Tuesday, April 8, 2008

Integrating Technology Over Time

Building Momentum

Momentum for integrating technology can only happen when there is adequate support in place. As Kadijevich (2006) stated, support is one of three factors which will affect technology use of teachers.

I would propose two forms of support to sustain the professional development of teachers in their uses of technology. The first would be in-service days, or half days, where instructional time is spent exploring a new technology. Adequate time is necessary for teachers to receive instruction, and begin engaging meaningfully in the use of the technology. Secondly, I propose regular meetings between teacher-pairs for mentorship time related to the new technology.

In my school division, designated meeting time set aside once every month for “Team Meetings.” In the past few years, this time has been used for the various Professional Learning Communities (PLCs) which exist within the schools. For example, one PLC centered on issues related to health and wellness programs in our school. Another PLC centered on the school-day schedule and other planning issues. A case can be made for this time to be used for Professional Learning Communities related to technology integration within the school.


Showcasing Integrated Technology

As teachers become more comfortable with blogs, they may start using them in various ways: Blogs can be used as:

* Class Portals: to communicate information about the class and to archive course materials; a place to publish the course curriculum, syllabus, class rules, homework assignments, rubrics, handouts, and presentations (blogs are a powerful course management tool!)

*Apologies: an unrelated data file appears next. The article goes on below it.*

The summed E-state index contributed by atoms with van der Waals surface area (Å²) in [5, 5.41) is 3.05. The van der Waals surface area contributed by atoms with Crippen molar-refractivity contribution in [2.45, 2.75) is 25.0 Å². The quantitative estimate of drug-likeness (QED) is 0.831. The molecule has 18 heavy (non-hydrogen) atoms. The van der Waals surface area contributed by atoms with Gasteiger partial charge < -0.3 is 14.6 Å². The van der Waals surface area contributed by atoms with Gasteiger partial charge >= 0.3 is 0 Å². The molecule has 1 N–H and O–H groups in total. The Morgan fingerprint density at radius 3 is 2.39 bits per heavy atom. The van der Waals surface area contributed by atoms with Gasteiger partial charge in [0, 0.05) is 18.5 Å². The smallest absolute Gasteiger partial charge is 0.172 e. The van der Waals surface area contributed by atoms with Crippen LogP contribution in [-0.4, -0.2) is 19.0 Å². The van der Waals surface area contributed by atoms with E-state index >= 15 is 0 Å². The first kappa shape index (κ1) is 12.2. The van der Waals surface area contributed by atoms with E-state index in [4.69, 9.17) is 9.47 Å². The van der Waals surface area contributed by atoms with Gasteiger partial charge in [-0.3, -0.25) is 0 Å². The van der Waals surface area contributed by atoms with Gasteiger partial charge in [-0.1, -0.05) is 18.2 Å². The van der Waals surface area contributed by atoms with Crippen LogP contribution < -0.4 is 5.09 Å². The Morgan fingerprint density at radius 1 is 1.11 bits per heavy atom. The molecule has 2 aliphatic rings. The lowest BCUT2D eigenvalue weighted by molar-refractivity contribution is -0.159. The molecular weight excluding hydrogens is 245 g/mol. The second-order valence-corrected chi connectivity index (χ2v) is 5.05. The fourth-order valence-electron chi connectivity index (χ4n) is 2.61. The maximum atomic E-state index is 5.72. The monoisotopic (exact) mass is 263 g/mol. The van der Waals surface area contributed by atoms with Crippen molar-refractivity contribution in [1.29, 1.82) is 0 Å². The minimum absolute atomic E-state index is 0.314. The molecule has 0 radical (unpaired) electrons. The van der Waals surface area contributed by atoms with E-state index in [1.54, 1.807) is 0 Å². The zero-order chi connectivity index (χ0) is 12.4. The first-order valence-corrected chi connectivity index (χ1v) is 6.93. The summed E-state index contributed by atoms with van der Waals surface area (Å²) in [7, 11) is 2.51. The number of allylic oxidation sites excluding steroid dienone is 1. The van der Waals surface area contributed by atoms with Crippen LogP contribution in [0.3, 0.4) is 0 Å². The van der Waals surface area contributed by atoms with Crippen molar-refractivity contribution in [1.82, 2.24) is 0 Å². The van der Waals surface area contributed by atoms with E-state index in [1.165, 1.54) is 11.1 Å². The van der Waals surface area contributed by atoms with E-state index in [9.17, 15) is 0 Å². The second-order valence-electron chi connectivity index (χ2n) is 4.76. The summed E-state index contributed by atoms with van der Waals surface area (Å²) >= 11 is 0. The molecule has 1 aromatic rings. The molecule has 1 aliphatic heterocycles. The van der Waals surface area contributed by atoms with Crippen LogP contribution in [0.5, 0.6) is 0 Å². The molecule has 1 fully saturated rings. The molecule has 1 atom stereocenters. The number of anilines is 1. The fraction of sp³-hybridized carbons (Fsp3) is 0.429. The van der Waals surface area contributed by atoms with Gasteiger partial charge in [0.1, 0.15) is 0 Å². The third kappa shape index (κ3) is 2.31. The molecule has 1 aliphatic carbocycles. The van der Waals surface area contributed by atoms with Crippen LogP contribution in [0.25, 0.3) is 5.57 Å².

* Online Filing Cabinet: a digital filing cabinet for students to archive their work and create a space for an online portfolio of work. (a record of student work)

* E-Portfolio: students collect the work they want to highlight; they can reflect on their work in a blog post and publish the results

* Collaborative Space: a place for students to collaborate with others online; learn from each other or from other professionals who can work side by side in a digital space

* Knowledge Management and Articulation: a place for school committees and groups to store documents and information

* School Website: could be linked to the school’s main website, and maintained by each department, sports team, clubs and activities to keep up-to-date

(Richardson, 2006, pp. 21-26).

As part of this professional development, I would ask for regular feedback from teachers to tell me how they are using blogs in their teaching and learning. Those who are comfortable could allow their use of blogs to be shown in staff meetings, which would be relevant and motivating for other staff to experience. Eventually, the use of blogs could be showcased by linking them to the school’s web page, or the school library’s web site. Information about the school’s successful uses with new technologies can be shared with the community through school newsletters.

References

Kadijevich, D. (2006).
Achieving educational technology standards: The relationship between student teacher's interest and institutional support offered. Journal of Computer Assisted Learning, 22. p. 437-443

Richardson, W. (2006). Blogs, Wikis, Podcasts, and Other Powerful Web Tools for Classrooms. Corwin Press: Thousand Oakes, CA.

8 comments:

lori said...

Integrating technology in the classroom successfully is something that takes tons of time, training, desire to learn and accept change, and the love for education. Technology can make our lives simple and can make our lives difficult without the proper training. It is essential that before we, as educators, integrate technology in the classroom, that we are comfortable and fully knowlegable of how to integrate it successfully.

Molly S said...